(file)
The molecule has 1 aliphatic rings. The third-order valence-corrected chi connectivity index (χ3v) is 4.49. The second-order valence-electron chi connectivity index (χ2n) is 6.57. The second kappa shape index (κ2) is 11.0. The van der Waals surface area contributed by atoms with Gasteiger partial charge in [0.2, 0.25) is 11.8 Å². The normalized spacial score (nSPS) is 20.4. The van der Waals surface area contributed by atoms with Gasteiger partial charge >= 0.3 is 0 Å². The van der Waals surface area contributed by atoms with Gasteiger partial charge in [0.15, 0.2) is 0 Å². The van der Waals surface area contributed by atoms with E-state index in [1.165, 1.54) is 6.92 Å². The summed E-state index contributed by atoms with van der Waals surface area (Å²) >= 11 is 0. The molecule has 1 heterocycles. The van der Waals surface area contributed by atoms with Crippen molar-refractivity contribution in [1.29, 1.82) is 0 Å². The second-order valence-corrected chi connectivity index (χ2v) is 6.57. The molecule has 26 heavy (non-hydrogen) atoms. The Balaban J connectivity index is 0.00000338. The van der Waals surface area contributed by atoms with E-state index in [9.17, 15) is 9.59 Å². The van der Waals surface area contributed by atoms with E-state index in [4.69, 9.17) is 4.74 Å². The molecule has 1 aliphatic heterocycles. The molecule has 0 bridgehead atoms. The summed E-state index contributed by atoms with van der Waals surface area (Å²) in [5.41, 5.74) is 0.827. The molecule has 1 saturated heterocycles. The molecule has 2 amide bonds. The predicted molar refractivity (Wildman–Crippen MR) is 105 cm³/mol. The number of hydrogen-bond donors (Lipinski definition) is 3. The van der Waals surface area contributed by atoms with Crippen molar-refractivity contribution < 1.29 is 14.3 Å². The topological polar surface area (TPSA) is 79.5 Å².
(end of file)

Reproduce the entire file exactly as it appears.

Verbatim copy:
The molecule has 1 aliphatic rings. The third-order valence-corrected chi connectivity index (χ3v) is 4.49. The second-order valence-electron chi connectivity index (χ2n) is 6.57. The second kappa shape index (κ2) is 11.0. The van der Waals surface area contributed by atoms with Gasteiger partial charge in [0.2, 0.25) is 11.8 Å². The normalized spacial score (nSPS) is 20.4. The van der Waals surface area contributed by atoms with Gasteiger partial charge >= 0.3 is 0 Å². The van der Waals surface area contributed by atoms with Gasteiger partial charge in [0.15, 0.2) is 0 Å². The van der Waals surface area contributed by atoms with E-state index in [1.165, 1.54) is 6.92 Å². The summed E-state index contributed by atoms with van der Waals surface area (Å²) >= 11 is 0. The molecule has 1 heterocycles. The van der Waals surface area contributed by atoms with Crippen molar-refractivity contribution in [1.29, 1.82) is 0 Å². The second-order valence-corrected chi connectivity index (χ2v) is 6.57. The molecule has 26 heavy (non-hydrogen) atoms. The Balaban J connectivity index is 0.00000338. The van der Waals surface area contributed by atoms with E-state index in [9.17, 15) is 9.59 Å². The van der Waals surface area contributed by atoms with E-state index in [4.69, 9.17) is 4.74 Å². The molecule has 1 aliphatic heterocycles. The molecule has 0 bridgehead atoms. The summed E-state index contributed by atoms with van der Waals surface area (Å²) in [5.41, 5.74) is 0.827. The molecule has 1 saturated heterocycles. The molecule has 2 amide bonds. The predicted molar refractivity (Wildman–Crippen MR) is 105 cm³/mol. The number of hydrogen-bond donors (Lipinski definition) is 3. The van der Waals surface area contributed by atoms with Crippen molar-refractivity contribution < 1.29 is 14.3 Å². The topological polar surface area (TPSA) is 79.5 Å².